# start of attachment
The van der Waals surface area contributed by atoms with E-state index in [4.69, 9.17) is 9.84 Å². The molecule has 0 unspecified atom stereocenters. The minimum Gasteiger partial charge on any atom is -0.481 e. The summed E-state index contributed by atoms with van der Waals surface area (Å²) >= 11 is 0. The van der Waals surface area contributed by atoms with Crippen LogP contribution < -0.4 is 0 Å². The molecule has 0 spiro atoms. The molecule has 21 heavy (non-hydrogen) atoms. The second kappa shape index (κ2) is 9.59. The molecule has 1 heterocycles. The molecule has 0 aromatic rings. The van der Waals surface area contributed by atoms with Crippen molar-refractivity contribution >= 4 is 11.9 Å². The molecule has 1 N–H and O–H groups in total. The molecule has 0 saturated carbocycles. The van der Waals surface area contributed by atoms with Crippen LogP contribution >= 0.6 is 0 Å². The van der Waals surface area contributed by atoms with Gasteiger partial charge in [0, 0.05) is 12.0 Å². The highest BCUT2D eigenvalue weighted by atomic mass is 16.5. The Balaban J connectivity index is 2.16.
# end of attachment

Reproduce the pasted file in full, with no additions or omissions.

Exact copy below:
The van der Waals surface area contributed by atoms with E-state index in [4.69, 9.17) is 9.84 Å². The molecule has 0 unspecified atom stereocenters. The minimum Gasteiger partial charge on any atom is -0.481 e. The summed E-state index contributed by atoms with van der Waals surface area (Å²) >= 11 is 0. The van der Waals surface area contributed by atoms with Crippen LogP contribution < -0.4 is 0 Å². The molecule has 0 spiro atoms. The molecule has 21 heavy (non-hydrogen) atoms. The second kappa shape index (κ2) is 9.59. The molecule has 1 heterocycles. The molecule has 0 aromatic rings. The van der Waals surface area contributed by atoms with Crippen molar-refractivity contribution >= 4 is 11.9 Å². The molecule has 1 N–H and O–H groups in total. The molecule has 0 saturated carbocycles. The van der Waals surface area contributed by atoms with Crippen LogP contribution >= 0.6 is 0 Å². The van der Waals surface area contributed by atoms with Gasteiger partial charge in [0, 0.05) is 12.0 Å². The highest BCUT2D eigenvalue weighted by atomic mass is 16.5. The Balaban J connectivity index is 2.16.